I missed your question, but I've done that many times. I don't recommend it
unless you're really careful. On most surfaces you'll still want to either:
1) nail a brace to the wall you're working on, C-clamped or whatever to one
or both of the stepladders; or 2) prop the stepladders with a long 2 x 4
from behind. I put a stake in the ground, nail the 2 x 4 to it, and clamp
the 2 x 4 to the stepladder. I use two braces, one to each stepladder.
Using stepladders that way has long been a way to set up a low scaffold, but
you'd better have good balance and not try to get too high with it. It does
work, however. Using the braces slows the whole process down. It's a
question of how you feel about broken bones.
I've also built homemade scaffolds and it's a real PITA, in my opinion. I
use 2 x 4s for the verticals and 1" electrical conduit for diagonals. Never
count on those diagonals to handle compressive loads; use two, crossbraced,
so the load is always in tension.
The slickest solution I've used is two regular ladders with ladder hooks for
a scaffold plank. I'll go up about ten feet with that, but no higher. Again,
you want to nail a brace to the wall. Use a short plank or else make sure
you're using genuine scaffold plank, which is undressed and thicker than
My dad always took the attitude that if you were careful, there was
really no need for things like blade guards on table saws, or using
pushers to feed the wood into the saw. Then he got distracted one day
while cutting some thin (maybe 1"?) strips for planter boxes, and the
saw hit a knot.
My first thought as he came up the stairs was that he was teasing me
with a red plastic snake. Then I saw that it was blood all over his
If you ever end up getting a finger (right index finger, in this
case -- and dad was right-handed, and he was an accountant, and this
was right before tax season) amputated, *don't* let the doctors
convince you that it'll be less noticeable if they go ahead and take
the knuckle along with it. They're right, but you really do want as
much of the hand as possible for stability.
handsome head of hair. Until the night he got involved in an altercation
with a crazed, very intoxicated woman. She grabbed his hair in a death grip
and they could not pry her loose for several minutes. By that time, she had
torn much of his scalp loose from his head.
The resulting injuries were very painful and took awhile to heal. They
shaved his head before they did the surgery to reattach his scalp. He had
to keep it shaved during the recovery. It has never been more than a half an
inch long since.
He said if he retires or takes up another line of work, he might grow some
hair agin. But as long as he is a law enforcement officer, he will go with a
'Sounds wise to me. When I hear these stories I have to wonder why some
do-gooder group hasn't done PSAs on television showing how your scalp can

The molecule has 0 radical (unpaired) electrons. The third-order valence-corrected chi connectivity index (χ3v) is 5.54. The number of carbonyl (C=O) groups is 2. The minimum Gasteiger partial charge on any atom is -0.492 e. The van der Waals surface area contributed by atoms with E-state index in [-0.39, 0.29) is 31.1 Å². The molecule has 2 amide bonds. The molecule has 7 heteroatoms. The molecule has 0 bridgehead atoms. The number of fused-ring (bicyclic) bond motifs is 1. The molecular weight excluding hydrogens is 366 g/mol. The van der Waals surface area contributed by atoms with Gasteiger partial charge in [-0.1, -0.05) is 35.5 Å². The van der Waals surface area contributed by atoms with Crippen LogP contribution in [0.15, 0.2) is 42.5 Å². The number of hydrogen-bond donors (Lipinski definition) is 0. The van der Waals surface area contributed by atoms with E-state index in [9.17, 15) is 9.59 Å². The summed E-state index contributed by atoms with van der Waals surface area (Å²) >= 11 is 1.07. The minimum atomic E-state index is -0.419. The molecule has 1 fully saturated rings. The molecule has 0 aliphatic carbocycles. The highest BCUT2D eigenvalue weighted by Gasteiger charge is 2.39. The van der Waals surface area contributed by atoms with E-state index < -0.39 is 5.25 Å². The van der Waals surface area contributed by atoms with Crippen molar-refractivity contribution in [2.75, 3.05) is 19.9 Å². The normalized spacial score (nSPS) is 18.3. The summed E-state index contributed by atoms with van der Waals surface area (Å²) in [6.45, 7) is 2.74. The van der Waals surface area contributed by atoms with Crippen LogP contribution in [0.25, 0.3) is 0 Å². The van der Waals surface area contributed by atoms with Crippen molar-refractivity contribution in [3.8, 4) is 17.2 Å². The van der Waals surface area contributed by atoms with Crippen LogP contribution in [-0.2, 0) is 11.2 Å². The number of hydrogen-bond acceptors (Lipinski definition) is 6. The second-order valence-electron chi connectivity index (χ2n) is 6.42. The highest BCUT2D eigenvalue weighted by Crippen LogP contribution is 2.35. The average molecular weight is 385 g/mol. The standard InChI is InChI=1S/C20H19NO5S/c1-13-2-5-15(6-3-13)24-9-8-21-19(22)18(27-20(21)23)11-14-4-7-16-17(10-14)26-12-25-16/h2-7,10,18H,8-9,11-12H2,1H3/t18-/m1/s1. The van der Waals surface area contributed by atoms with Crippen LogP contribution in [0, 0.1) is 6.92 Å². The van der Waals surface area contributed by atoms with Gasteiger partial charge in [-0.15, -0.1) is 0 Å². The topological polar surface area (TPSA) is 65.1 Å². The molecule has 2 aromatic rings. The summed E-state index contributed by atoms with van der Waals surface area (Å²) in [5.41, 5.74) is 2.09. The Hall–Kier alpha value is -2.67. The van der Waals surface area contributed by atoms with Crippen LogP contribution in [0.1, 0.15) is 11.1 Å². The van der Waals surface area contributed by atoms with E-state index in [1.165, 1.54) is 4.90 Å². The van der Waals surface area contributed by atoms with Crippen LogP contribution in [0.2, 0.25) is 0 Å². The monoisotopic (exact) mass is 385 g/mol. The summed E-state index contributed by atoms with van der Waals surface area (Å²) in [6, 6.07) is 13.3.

get peeled off if your hair is long and it gets caught in something.
Spiro Agnew would have liked those.
ride along the scalp. Think electric dog clippers- basically the same thing.
The buzz is 60hz, from the alternating line current, that is used to move
the heads back and forth. In UK, it would be a 50hz buzz. You hear it right
through your skull. I had buzz cuts as a kid, until I looked in the mirror
one day around 4th or 5th grade. I had a pony tail as a teenager, but am
back to above-the collar now. The current buzz-cut fad, presumably
war-inspired, leaves me cold.
Doubt that it really has anything to do with war. Circle goes
around--when I was a little kid buzz cuts and crew cuts were popular.
When I was a bit older styles got longer (I remember when the Beatles,
as they appeared on the Ed Sullivan Show, had scandalously long hair)
and longer and longer and then shorter and shorter and shorter and now
we're back to buzz cuts. In another 30 years or so it will be long
Cops used to wear uniform shirts with those nifty epaulets on the
shoulders. Great hand holds for the bad guys.
I cut mine loose and put velcro on the shirt and epaulets. First bad
ass to grab one as he had so many before, stood there staring at it
with a surprised and stupid look on his face, long enough for me to
chop him down like an oak with my baton.
on 9/16/2007 3:31 PM Gunner Asch said the following:
How times have changed. When I started, I wore a Sam Browne belt with
the leather shoulder strap over a dress blouse. It wasn't until the 70's
when the strap became a hazard, and we became pigs, that it was removed.
on 9/10/2007 2:11 PM Ed Huntress said the following:
My hair has been cut so that it is no more than 1/2" long.
The one tool that I use that I have the most respect for (read scared
of) is the radial arm saw, especially when ripping. Somehow, the blade
over the table is more respected (read scared of) than one under the table.
The others, I'm just merely careful.
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